I have heard or read a number of economists, journalists and politicians talk in the past few weeks about New Brunswick’s ‘strong economy’ generating low unemployment and pushing up wages.
It may have been true in the early 1990s that ‘low unemployment’ was considered a measure for a ‘strong economy’ but today? I don’t think so.
I am no economist (MBA by trade) but it seems to me to be way to simplistic to equate ‘low unemployment’ with a ‘strong economy’ in the New Brunswick context.
So, I suggest we redefine our terms.
To me, a ‘strong economy’ is one that can generate enough economic activity to keep its people and in fact actually grow its employed workforce. Over 70% of New Brunswick communities are losing population. How can that be called ‘strong’? To me another aspect of a ‘strong economy’ is one that is generating enough taxes to pay for public services. New Brunswick is not. Every year we required hundreds of millions more taxpayer dollars from other provinces to pay for our public services.
You may say this is just semantics but I beg to differ. If we continue to talk about New Brunswick’s strong economy, there will be no urgency to support economic development. After all, why support economic development? We have ‘low unemployment’ already. Cripes, if we bring in another firm, the local firms already short on labour will complain even more.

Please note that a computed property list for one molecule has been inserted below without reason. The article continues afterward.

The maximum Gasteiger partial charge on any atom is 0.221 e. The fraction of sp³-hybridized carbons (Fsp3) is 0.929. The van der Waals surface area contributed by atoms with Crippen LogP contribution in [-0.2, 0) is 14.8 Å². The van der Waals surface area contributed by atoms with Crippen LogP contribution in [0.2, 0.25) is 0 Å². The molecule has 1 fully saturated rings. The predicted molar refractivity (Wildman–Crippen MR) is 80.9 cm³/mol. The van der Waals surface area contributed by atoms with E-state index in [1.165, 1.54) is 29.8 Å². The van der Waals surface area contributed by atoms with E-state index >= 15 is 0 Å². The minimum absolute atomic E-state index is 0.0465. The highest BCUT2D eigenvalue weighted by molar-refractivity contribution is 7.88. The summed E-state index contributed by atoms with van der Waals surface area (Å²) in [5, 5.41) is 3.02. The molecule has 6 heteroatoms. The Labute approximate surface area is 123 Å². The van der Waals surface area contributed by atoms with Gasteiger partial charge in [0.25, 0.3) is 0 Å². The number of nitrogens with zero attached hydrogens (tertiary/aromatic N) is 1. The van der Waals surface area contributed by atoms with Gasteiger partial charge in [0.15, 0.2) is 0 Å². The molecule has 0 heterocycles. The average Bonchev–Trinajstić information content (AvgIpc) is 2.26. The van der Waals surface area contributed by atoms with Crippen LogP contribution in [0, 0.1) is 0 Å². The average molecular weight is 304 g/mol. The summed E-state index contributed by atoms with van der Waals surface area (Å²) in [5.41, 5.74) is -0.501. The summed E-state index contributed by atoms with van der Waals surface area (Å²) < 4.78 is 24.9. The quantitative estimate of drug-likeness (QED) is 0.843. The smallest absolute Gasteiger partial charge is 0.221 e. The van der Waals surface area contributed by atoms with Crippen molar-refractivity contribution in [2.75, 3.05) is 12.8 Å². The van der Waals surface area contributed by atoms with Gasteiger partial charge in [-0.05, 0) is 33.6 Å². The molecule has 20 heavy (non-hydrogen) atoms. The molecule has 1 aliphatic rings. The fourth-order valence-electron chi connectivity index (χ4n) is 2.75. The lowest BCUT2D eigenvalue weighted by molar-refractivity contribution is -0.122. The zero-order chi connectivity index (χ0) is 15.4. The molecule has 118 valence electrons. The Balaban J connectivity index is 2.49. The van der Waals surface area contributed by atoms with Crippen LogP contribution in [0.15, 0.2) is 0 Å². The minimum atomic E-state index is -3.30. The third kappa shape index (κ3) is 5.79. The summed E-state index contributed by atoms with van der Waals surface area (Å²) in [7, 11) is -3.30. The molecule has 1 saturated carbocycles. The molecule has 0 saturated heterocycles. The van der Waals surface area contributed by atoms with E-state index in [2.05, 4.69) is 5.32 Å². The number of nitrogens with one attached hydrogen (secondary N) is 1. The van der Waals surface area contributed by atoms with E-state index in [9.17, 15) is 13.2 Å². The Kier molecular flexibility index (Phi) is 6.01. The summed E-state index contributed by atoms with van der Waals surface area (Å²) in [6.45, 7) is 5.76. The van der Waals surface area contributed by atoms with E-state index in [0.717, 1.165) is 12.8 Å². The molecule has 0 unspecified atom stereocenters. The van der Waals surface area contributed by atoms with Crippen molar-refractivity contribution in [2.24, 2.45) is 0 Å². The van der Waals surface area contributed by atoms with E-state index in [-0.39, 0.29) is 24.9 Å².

We need more jobs, more tax generation, increasing wealth generation and we need to attract people to the province. All we have done is added more complexity to our problem.
In the 1990s, we needed to attract companies – there were lots of people around to work for them (relatively speaking).
Now, we need to attract companies – and many of the workers needed to work for them – and that’s a lot harder.
But we really have no choice. Without growing the employment base of the province, the vast majority of our communities will continue to shed population leading to a whole host of problems. Without growing the employment base we will continue to require increasing amounts of Equalization and Transfers which puts our future at the whim of the Federal government and the increasingly cranky have-provinces (I think Daulton McGuinty is about to blow his top over this fiscal imbalance thing).